Author: Megan McCafferty
Publisher: Balzer + Bray
Release date: April 26, 2011
Source: NetGalley ARC
Series: Bumped #1
Summary: (from Goodreads) When a virus makes everyone over the age of eighteen infertile, would-be parents are forced to pay teen girls to conceive and give birth to their children, making teens the most prized members of society.
Sixteen-year-old identical twins Melody and Harmony were separated at birth and had never met until the day Harmony shows up on Melody’s doorstep. Until now, the twins have followed completely opposite paths. Melody has scored an enviable conception contract with a couple called the Jaydens. While they are searching for the perfect partner for Melody to bump with, she is fighting her attraction to her best friend Zen, who is way too short for the job.
Harmony has spent her whole life in religious Goodside, preparing to be a wife and mother. She believes her calling is to bring Melody back to Goodside and convince her that "pregging" for profit is a sin. But Harmony has secrets of her own that she is running from.
When Melody is finally matched with the world-famous, genetically flawless Jondoe, both girls’ lives are changed forever. A case of mistaken identity takes them on a journey neither could have ever imagined, one that makes Melody and Harmony realize they have so much more than just DNA in common.
First impressions: I love the language in this book. Right away, Megan McCafferty sets us up in a new time with new slang. Personally, I tend to say "for serious" a LOT in real life, so it tickled me every time I saw it here. McCafferty does a great job of grounding us in this alternate time so we feel comfortable right away.
Lasting impressions: That's it? It's just going to stop there? I kept looking for the rest of the story. Needless to say, there's a cliffhanger at the end, and it's quite abrupt.
Conflicting impressions: I found Harmony to be quite grating. I didn't really care for her, so found it really hard to care about what was happening to her.
Overall impressions: I don't like it when things go awry, especially when the characters seem so content with the status quo. I need to be shown, fairly explicitly, how a character comes to accept his or her change in circumstance, otherwise I get a bit cranky.
Here's an example. Have you seen the movie Sweet Home Alabama with Reese Witherspoon? I wanted her to end up with Patrick Dempsey. She had a good, full life with him. Why should she give that up to be with Josh Lucas? Apparently, for love, but I couldn't for the life of me find the reasons as to why she didn't love Patrick Dempsey enough. It irked me that she gave up a good man and a life she worked so hard to build just to throw it all away for an old love she hadn't seen in years.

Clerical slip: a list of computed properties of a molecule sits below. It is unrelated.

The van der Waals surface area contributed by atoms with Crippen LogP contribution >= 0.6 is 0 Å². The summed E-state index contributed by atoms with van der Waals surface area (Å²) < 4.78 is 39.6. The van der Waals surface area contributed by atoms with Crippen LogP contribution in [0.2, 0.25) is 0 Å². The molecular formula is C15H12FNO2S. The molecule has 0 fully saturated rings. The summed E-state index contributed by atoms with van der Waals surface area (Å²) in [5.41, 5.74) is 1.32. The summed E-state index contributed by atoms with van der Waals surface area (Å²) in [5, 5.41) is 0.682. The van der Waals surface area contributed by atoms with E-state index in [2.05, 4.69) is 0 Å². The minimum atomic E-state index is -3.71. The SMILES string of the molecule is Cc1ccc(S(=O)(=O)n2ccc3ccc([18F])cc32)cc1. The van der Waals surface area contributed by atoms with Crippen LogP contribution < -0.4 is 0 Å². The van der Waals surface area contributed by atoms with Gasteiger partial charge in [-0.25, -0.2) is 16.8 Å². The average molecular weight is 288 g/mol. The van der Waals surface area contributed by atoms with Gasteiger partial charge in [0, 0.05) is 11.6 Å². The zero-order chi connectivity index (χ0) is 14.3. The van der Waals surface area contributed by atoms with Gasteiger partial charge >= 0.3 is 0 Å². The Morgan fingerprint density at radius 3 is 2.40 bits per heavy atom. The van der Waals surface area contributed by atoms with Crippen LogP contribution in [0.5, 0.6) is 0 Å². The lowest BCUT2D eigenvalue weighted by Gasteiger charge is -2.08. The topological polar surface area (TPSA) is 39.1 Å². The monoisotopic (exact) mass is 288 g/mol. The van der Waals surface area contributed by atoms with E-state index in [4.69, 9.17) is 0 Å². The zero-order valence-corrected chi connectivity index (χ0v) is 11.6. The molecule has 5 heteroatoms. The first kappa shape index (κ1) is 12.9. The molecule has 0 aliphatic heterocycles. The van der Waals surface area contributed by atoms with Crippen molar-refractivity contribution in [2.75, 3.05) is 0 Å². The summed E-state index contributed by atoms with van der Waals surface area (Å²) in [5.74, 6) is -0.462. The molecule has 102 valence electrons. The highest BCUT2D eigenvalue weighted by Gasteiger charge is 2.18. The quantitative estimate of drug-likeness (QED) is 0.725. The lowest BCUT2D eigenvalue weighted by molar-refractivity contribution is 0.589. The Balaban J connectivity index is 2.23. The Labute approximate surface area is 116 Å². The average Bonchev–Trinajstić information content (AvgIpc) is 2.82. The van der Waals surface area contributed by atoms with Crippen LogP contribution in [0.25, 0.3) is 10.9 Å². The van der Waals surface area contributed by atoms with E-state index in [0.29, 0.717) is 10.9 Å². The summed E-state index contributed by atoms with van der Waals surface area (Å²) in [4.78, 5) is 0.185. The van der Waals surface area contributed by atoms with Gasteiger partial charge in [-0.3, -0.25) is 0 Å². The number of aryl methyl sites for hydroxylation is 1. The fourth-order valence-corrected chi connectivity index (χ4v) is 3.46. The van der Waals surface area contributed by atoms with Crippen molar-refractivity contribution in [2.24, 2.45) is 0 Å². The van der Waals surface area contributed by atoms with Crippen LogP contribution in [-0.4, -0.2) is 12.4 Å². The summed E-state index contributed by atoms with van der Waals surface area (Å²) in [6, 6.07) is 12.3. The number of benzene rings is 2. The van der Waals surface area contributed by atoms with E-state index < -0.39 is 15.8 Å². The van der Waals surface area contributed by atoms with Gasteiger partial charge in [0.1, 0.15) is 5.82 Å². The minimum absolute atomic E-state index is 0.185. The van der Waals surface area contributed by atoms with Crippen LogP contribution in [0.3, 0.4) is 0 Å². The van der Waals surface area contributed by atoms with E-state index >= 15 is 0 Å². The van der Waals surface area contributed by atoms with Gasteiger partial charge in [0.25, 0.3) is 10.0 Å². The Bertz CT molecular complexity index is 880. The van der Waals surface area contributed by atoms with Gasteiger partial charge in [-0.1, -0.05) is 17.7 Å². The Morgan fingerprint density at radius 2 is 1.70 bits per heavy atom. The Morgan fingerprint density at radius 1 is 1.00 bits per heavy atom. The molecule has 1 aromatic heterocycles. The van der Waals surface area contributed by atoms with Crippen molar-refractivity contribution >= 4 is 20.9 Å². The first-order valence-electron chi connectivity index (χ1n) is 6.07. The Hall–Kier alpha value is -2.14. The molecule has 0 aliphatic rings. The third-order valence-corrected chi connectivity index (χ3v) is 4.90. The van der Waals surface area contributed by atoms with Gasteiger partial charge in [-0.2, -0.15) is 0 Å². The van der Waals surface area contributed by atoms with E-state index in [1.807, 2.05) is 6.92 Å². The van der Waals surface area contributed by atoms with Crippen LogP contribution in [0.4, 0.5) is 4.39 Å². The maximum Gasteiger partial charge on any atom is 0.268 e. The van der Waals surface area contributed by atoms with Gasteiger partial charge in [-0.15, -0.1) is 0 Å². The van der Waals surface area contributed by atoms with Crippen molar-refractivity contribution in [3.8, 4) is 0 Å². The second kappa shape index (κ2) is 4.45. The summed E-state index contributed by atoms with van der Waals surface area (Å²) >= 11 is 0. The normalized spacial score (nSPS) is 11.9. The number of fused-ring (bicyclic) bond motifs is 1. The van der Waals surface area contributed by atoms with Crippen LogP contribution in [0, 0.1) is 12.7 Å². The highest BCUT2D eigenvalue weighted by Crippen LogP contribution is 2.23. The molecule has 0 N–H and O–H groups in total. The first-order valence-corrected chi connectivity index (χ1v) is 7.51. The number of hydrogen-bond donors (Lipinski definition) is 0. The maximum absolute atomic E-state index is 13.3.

This book similarly irritated me. Melody has spent her entire life doing everything she can to make a good match. She is a good student, a star athlete, active in school clubs, and an all-around good person. Because of this, she signed a lucrative contract that will fund her future, which she seems incredibly happy with.
When her secret twin sister shows up on her doorstep, having run away from a strict Christian cult, everything gets all messy. Harmony is mistaken for Melody and ends up running off with Melody's match, Jondoe. He's the prize bull everyone has been waiting for to "bump" (impregnate) Melody, and over the course of one day Harmony manages to screw everything up.
What most bothered me was the ease with which both characters seemed to completely flip-flop their views. Harmony starts out as a repressed Christian and Melody is this pro-pregg, pro-bump leader of her school. Somehow over the course of a day or two, they wind up miles from where they started. They not only don't seem to care that their views have changed, but they also seem happy about it. Neither of them seem to fully think through anything and when the tides turn they just sort of go with it in this hard to believe, impulsive manner. McCafferty does give us hints that these girls aren't all that comfortable with the things they were taught to believe, but the climax of the story doesn't do enough to justify how easily they leave behind their world views.
I did very much like the world McCafferty created, however, and the story itself is fascinating. I would have liked some more conflict between the sisters after the dust settles on Harmony's mis-steps, but the build between best friend Zen and Melody is perfectly done. Melody is believably clueless about Zen's feelings for her, and yet it's easy to see why she could fall in love with him without even realizing it.
Although we don't get a lot of background on this virus that prevents reproductivity after age 18, I felt like the scenario seemed valid for that circumstance. If women couldn't have babies, wouldn't the free market lead to teens selling their babies? Harmony's cult/faith represents the opposite view, where people are rejecting this practice and instead opting to marry and have children at an early age. I'm not sure if I'm more comfortable with teen mother-wives or with teen baby-sellers. I wish we'd had a view of the middle ground in this debate.
This book is certainly a conversation starter. Although for me the characters were frustratingly nonsensical with their choices at times, it was still an interesting story. I would recommend it to dystopian lovers or anyone who wants a thought-provoking perspective on teen pregnancy.
Rating: 3/5 stars
Want a different perspective? Check out this rave review by girl loves books.